By Dr. Divya Babbar

“Are you sure you want to wear that? You look kind of big in it and not that attractive.”

“You think you’re so smart, but you would be nothing without me. You should feel lucky that I even give you the time of day. Everybody told me that I shouldn’t pay attention to you, but I still do.”

“I’m not the problem. You’re just always whining and so needy. If you weren’t so emotional, we wouldn’t have this many arguments.” 

“Why do you chew like that? It’s gross.”

 “I just can’t believe you’re bringing this up right now. You know how stressed I’ve been at work. I can’t deal with this shit on top of that. Can’t you be more considerate?”

“I never said that. I think this is just coming from your insecurities. You should talk about those insecurities with your therapist instead of complaining about me to them.”

Do any of those quotes sound familiar? If so, you or someone you know may be dealing with emotional abuse.

What is emotional abuse?

When people think of abuse in relationships, physical and sexual abuse are what readily come to mind. This might be because emotional abuse can be sneakier and, therefore, less easy to identify. That is why we are here today – to expose the subtle ways that emotional abuse can show up in relationships with our colleagues, friends, partners, and parents.

Emotional abuse is characterized by any set of non-physical behaviors that results in a pattern of mistreatment of another person. These behaviors are often used by the abuser to control and manipulate the person being abused. Simultaneously, being on the receiving end of this abuse chips away at the abused individual’s self-worth, self-esteem, and self-confidence – all of which can be incredibly damaging to mental health.

How to recognize emotional abuse in relationships:

 As emotional abuse is not always obvious and can take various forms, it is important to examine how behaviors make you feel within a relationship. Here are some examples of what emotional abuse in a relationship can look like:

  • Criticism

Some forms of criticism from others can be healthy and reasonable in relationships. For instance, constructive criticism from others often helps us with self-growth. Alternatively, abusive criticism leads to feelings of worthlessness. If you are experiencing criticism that is exceedingly harsh and out of proportion to the situation, this is a sign of emotional abuse.

  • Gaslighting

Have you ever left an interaction feeling confused and distrusting your perspective? You have probably just experienced gaslighting – a form of abuse that makes you question your reality and even your sanity, at times. Gaslighting can look like someone denying events that took place, someone questioning your legitimacy, someone pretending not to know what you are referring to, or someone discrediting your feelings by claiming that you are “emotionally unstable.”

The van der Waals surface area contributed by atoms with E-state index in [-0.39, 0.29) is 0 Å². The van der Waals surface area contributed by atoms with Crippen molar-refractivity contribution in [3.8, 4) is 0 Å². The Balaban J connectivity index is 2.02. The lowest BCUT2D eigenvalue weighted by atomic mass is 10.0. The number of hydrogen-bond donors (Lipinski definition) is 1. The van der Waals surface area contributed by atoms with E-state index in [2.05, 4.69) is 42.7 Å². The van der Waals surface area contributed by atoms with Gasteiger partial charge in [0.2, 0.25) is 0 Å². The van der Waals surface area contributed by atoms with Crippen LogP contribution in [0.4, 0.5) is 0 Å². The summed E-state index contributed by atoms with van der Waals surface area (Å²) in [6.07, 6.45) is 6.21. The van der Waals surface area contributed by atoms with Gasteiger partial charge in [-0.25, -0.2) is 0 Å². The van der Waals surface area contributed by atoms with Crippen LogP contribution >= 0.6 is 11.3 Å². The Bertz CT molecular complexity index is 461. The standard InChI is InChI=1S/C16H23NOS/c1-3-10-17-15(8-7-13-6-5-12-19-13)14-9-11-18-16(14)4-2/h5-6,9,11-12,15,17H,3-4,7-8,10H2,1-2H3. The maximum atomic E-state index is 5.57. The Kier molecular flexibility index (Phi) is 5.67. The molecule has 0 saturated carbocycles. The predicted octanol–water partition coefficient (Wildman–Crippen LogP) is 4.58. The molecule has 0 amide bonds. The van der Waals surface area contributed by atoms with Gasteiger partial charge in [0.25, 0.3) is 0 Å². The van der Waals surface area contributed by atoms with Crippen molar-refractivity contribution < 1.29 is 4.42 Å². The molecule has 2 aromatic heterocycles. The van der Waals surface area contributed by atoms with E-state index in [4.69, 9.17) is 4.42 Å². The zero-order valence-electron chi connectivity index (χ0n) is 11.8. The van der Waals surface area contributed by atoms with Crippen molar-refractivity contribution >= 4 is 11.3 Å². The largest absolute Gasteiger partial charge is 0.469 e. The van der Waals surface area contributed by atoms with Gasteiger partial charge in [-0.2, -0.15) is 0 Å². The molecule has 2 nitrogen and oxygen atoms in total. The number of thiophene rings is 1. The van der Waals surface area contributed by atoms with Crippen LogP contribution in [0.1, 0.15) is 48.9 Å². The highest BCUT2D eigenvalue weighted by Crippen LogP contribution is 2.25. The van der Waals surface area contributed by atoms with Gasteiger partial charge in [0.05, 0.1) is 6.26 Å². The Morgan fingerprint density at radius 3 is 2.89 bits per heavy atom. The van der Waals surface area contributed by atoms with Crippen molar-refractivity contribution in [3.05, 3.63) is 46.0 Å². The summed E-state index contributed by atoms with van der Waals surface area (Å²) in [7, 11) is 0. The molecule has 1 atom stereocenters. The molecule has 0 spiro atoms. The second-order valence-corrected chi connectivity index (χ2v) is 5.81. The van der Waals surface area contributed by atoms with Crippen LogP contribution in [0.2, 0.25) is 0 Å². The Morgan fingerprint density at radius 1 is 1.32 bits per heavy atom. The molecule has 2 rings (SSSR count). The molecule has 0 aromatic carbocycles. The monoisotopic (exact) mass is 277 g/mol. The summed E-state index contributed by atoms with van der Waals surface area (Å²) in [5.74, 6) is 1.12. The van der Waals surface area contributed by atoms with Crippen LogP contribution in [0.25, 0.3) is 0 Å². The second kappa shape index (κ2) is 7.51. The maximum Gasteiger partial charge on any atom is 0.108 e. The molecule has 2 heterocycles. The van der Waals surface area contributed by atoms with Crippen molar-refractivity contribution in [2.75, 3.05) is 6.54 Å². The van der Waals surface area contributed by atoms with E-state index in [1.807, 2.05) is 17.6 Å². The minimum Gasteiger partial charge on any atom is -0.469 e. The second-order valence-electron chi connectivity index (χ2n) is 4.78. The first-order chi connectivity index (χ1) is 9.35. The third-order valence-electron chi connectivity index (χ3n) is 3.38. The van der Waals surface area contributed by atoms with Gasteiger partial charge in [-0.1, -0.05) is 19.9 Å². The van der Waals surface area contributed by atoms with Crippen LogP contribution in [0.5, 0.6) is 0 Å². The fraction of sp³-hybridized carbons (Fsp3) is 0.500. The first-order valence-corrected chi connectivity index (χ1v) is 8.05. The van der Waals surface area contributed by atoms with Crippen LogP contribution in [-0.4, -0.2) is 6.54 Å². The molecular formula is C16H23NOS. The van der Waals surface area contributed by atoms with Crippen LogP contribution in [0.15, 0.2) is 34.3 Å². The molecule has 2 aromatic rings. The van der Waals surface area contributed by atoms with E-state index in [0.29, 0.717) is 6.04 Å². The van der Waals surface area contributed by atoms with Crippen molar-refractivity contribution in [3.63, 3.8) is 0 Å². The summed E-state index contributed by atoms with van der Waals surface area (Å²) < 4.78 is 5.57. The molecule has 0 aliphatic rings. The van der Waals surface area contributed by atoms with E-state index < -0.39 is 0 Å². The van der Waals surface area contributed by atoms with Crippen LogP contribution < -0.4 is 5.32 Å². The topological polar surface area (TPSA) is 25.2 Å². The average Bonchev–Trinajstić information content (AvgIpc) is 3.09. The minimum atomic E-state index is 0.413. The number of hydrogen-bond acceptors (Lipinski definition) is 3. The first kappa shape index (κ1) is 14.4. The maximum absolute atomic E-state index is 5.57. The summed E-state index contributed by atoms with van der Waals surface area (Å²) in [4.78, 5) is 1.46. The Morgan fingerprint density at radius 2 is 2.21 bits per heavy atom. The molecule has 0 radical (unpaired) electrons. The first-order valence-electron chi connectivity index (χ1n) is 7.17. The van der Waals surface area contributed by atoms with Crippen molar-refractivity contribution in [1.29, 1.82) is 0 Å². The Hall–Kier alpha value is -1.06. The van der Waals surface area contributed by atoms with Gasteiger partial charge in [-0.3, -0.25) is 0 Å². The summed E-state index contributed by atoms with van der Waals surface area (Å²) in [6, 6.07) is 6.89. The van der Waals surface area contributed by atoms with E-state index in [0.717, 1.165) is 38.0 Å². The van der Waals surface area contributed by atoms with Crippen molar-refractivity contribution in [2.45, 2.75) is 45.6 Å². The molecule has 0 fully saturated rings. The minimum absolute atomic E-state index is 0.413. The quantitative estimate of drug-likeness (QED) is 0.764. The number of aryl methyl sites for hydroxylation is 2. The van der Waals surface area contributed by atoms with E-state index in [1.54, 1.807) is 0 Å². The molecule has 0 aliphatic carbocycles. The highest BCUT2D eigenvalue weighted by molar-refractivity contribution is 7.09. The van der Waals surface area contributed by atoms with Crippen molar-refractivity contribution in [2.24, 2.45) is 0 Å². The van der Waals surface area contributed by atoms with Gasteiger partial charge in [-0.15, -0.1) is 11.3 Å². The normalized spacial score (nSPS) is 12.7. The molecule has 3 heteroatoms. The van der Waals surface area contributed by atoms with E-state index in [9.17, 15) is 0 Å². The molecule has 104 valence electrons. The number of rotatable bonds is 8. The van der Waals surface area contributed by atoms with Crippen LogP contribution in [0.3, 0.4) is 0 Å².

• Invalidating Emotions

None of us are perfect when it comes to validating each other’s feelings in our relationships. Having said that, when our feelings are repeatedly dismissed and minimized instead of being acknowledged – we may be on the receiving end of abuse. Often, this looks like the aggrieved individual being called overly sensitive or needy when they bring up concerns.

  • Blaming

Take note of how someone reacts when being told that they have done something to hurt you. Do they take responsibility for their behavior by apologizing and taking action to change their behavior/minimize the harm their actions caused? Or do they blame you for your feelings of hurt and deflect responsibility? Emotional abusers often fall into the latter category and turn the blame back onto you. They might even distract from your feelings by accusing you of bringing harm to them just by disclosing your feelings.

  • Withdrawing Affection

Do you hold back from bringing up concerns or your feelings in a relationship for fear of retaliation? If so, this is another indication that you are facing emotional abuser. Emotional abusers withdraw affection by giving you the silent treatment, yelling at you, and neglecting your needs when you have done something that they are displeased with.

Each experience of emotional abuse is unique and acutely painful, but there are signs to look for. It is important to look for help and support. Working with a therapist at Georgetown Psychology to overcome emotional abuse can be a transformative and healing experience. Clients are met with empathy, understanding, and professional expertise in this supportive environment. Our therapists specialize in addressing the complex layers of emotional abuse, using evidence-based approaches tailored to each individual’s unique experiences and needs. Through this therapeutic journey, clients learn to recognize and understand the impact of emotional abuse, develop coping strategies to manage its effects and rebuild their sense of self-worth and confidence. The goal is to empower clients, providing them with tools and insights to foster resilience and pave the way for a healthier, more positive future.